There have been other magnificent performances of Richard Strauss' Eine Alpensinfonie -- Böhm's, Karajan's, Haitink's, and Previn's leap immediately to mind -- but none has ever surpassed this performance by Rudolf Kempe and the Royal Philharmonic for sheer aural opulence. Taped in 1966 by producer Charles Gerhardt for Reader's Digest records, the stereo sound here is ravishingly beautiful with giddy highs, abysmal lows, endless depths, and staggering immediacy. And that's just the sound; the performance is even better.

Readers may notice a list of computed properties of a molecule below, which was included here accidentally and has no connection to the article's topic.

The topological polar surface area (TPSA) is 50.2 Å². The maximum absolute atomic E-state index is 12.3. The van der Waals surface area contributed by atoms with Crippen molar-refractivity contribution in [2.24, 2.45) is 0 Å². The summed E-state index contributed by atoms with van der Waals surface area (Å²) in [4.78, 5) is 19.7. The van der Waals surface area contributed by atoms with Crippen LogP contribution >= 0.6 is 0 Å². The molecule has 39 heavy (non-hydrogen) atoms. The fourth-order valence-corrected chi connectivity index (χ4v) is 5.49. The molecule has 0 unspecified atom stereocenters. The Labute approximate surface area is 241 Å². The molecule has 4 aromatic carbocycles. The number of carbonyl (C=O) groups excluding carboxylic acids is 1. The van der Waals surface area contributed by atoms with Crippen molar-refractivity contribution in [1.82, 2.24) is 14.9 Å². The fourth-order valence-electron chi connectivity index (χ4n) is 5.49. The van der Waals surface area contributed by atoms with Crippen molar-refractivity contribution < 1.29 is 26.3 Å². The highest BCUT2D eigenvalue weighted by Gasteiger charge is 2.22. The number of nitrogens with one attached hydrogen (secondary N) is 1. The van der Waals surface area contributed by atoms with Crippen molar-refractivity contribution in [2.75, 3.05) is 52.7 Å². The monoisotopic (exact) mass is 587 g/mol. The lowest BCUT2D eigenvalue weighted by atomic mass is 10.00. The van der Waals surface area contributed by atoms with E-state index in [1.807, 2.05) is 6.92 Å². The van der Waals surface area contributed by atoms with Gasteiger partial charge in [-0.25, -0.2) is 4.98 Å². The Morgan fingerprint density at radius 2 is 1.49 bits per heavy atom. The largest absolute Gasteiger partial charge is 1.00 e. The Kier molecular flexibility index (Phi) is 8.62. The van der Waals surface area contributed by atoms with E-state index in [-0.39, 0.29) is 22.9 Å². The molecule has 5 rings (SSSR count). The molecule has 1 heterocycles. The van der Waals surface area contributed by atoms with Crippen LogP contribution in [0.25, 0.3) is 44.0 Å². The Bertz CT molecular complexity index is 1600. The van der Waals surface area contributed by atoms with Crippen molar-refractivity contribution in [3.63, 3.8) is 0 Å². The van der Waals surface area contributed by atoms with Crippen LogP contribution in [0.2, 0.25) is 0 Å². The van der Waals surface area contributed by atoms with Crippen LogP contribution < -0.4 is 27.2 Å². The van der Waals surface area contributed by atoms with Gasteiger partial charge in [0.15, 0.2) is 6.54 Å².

Kempe, of course, is a master Strauss conductor whose opera and orchestral recordings have been accepted as canonical for almost half a century, and this Alpensinfonie is as superbly conducted, incredibly colorful, and richly detailed as the rest, but, best of all given the picture-postcard aspects of the work, musically utterly convincing. With the super-virtuoso Royal Philharmonic as his instrument, Kempe creates an Alpensinfonie with the thrills of Karajan and Previn's accounts, with far more integrity plus the cohesion of Böhm and Haitink's readings but with far more energy. Coupled with Alan Civil's robust interpretation of Strauss' first Horn Concerto, this Alpensinfonie deserves to be heard by anyone who enjoys the work or the composer.